V.C.1     Data Center Recovery Alternatives

Data center recovery alternatives vary for infrastructure, configuration, operational state, and data migration. Management should document the reasons (e.g., cost and service level) for choosing an alternative and why it is appropriate based on the entity’s risk profile and complexity. The level of intervention required to activate the alternate sites affects both the cost and duration to resume operations. Recovery alternatives may take several forms, such as fully redundant systems at alternate sites, cloud-based recovery solutions (either internally developed or outsourced), another data center, or a third-party service provider. Data center and alternate site development is complex, and management should consider constraints in the analysis and design process. The primary objectives are for data to be available and remotely accessible. Management should maintain appropriate controls, regardless of solution. Alternative recovery site examples may include:

  • Cold site: A backup facility that has the necessary electrical and physical components of a computer facility, but does not have the computer equipment in place. The facility is ready to receive computer equipment when personnel move from their main computing location to the backup facility. This facility is usually not considered as the primary recovery option within the financial services industry because of the significant time necessary to install and activate the infrastructure. Comprehensive testing cannot occur until the infrastructure is established.
  • Warm site: An environmentally conditioned work space that is partially equipped with information systems and telecommunications equipment to support relocated operations in the event of a significant disruption. The systems are not loaded with the software or data required to resume operations and typically require manual intervention for failover and system reboots to resume critical processes. Therefore, end users may experience some disruption.
  • Hot site: A fully operational off-site data center equipped with hardware and software used in the event of an information system disruption. Hot site development is complex, and management should consider constraints in the analysis and design process.
  • Mirrored data recovery sites: Two or more separate, active sites that back up one another with each site independently supporting critical business functions. These sites provide almost immediate resumption capacity and are seamless for end users. Physical distance and its related latency present limitations for data centers that use real-time, data mirroring backup technologies. Similar to a hot site, these sites contain all of the equipment and connectivity capabilities; however, they also have a duplicate copy of the data. This method of high availability is commonly referred to as “Active-Active.”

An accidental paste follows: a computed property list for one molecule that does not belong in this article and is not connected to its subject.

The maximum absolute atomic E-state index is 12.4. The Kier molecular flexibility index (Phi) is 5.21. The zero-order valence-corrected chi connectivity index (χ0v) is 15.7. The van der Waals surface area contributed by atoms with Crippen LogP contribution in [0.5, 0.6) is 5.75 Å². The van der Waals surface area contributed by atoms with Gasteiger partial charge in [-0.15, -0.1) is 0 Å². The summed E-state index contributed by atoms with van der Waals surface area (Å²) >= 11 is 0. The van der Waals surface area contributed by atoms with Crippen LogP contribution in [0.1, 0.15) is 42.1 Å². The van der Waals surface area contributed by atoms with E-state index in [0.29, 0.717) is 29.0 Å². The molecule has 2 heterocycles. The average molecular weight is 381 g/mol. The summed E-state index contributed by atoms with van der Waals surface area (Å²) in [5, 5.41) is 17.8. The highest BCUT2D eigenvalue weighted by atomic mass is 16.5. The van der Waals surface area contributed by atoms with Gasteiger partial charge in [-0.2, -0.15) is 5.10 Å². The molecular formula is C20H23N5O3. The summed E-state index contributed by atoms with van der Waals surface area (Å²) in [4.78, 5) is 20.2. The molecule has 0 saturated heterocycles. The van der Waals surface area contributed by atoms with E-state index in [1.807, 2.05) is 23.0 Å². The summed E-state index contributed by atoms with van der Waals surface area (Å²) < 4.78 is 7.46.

• Mobile site: A site that possesses capabilities between what a warm and a cold site offer and has portable structures equipped with computing equipment available to customers or personnel. Completely activating a mobile site depends on how quickly it can be delivered and backups restored.
  • Colocation facility: A facility that provides space, power, infrastructure, environmental controls, and telecommunications capabilities for multiple non-related tenants. If management relies on a colocation facility to deliver resources, there is a risk that the capacity at the colocation service provider may not be able to support the entity’s operations during a regional or large-scale event.
  • Reciprocal agreement: An agreement that allows two entities to back up each other. While these agreements may be cost-effective, they are viable only if there is adequate excess capacity at the reciprocal financial institution and both operate on the same version and configuration of core software. Consideration should be given to security and privacy, as sensitive customer information could be exposed to the staff at the reciprocal financial institution. While these arrangements may be acceptable as a short-term solution, management should not rely on them as a long-term recovery solution.
  • Disaster recovery as a service (DRaaS): A cloud-computing solution for replicating and hosting infrastructure, applications, and data that provides failover and recovery services.


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